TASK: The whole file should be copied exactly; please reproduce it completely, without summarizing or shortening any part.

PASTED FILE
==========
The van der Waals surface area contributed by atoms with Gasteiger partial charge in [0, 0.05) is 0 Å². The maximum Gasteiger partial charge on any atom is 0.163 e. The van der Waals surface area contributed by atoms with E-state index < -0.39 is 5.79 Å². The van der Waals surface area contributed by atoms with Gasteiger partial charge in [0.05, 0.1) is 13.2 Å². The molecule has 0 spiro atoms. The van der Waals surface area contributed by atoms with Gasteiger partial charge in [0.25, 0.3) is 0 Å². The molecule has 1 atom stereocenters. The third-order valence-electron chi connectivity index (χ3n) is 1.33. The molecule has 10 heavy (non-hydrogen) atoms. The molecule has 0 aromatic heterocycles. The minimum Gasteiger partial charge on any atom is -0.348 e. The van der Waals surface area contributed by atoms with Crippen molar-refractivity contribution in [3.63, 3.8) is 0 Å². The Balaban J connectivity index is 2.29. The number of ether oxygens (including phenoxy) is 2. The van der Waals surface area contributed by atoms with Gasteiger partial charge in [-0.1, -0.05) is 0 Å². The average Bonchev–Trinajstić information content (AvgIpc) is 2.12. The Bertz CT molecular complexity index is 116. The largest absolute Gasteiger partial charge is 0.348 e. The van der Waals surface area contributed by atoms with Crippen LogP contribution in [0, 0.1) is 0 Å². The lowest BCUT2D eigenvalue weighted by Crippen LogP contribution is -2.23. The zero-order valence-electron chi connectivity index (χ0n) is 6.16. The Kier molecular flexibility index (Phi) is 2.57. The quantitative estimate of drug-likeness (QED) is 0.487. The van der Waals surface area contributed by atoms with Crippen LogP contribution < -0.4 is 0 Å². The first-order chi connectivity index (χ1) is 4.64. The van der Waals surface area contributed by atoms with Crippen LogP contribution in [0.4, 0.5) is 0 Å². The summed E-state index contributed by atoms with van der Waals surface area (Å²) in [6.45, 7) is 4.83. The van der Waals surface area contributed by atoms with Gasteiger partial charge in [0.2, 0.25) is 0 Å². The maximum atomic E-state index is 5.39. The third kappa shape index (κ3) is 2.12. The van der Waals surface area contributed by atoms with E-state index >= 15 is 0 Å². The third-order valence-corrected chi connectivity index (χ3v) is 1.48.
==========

The van der Waals surface area contributed by atoms with Gasteiger partial charge in [0, 0.05) is 0 Å². The maximum Gasteiger partial charge on any atom is 0.163 e. The van der Waals surface area contributed by atoms with E-state index < -0.39 is 5.79 Å². The van der Waals surface area contributed by atoms with Gasteiger partial charge in [0.05, 0.1) is 13.2 Å². The molecule has 0 spiro atoms. The van der Waals surface area contributed by atoms with Gasteiger partial charge in [0.25, 0.3) is 0 Å². The molecule has 1 atom stereocenters. The third-order valence-electron chi connectivity index (χ3n) is 1.33. The molecule has 10 heavy (non-hydrogen) atoms. The molecule has 0 aromatic heterocycles. The minimum Gasteiger partial charge on any atom is -0.348 e. The van der Waals surface area contributed by atoms with Crippen molar-refractivity contribution in [3.63, 3.8) is 0 Å². The Balaban J connectivity index is 2.29. The number of ether oxygens (including phenoxy) is 2. The van der Waals surface area contributed by atoms with Gasteiger partial charge in [-0.1, -0.05) is 0 Å². The average Bonchev–Trinajstić information content (AvgIpc) is 2.12. The Bertz CT molecular complexity index is 116. The largest absolute Gasteiger partial charge is 0.348 e. The van der Waals surface area contributed by atoms with Crippen LogP contribution in [0, 0.1) is 0 Å². The lowest BCUT2D eigenvalue weighted by Crippen LogP contribution is -2.23. The zero-order valence-electron chi connectivity index (χ0n) is 6.16. The Kier molecular flexibility index (Phi) is 2.57. The quantitative estimate of drug-likeness (QED) is 0.487. The van der Waals surface area contributed by atoms with Crippen LogP contribution < -0.4 is 0 Å². The first-order chi connectivity index (χ1) is 4.64. The van der Waals surface area contributed by atoms with Crippen LogP contribution in [0.4, 0.5) is 0 Å². The summed E-state index contributed by atoms with van der Waals surface area (Å²) in [6.45, 7) is 4.83. The van der Waals surface area contributed by atoms with Gasteiger partial charge in [0.2, 0.25) is 0 Å². The maximum atomic E-state index is 5.39. The third kappa shape index (κ3) is 2.12. The van der Waals surface area contributed by atoms with E-state index >= 15 is 0 Å². The third-order valence-corrected chi connectivity index (χ3v) is 1.48.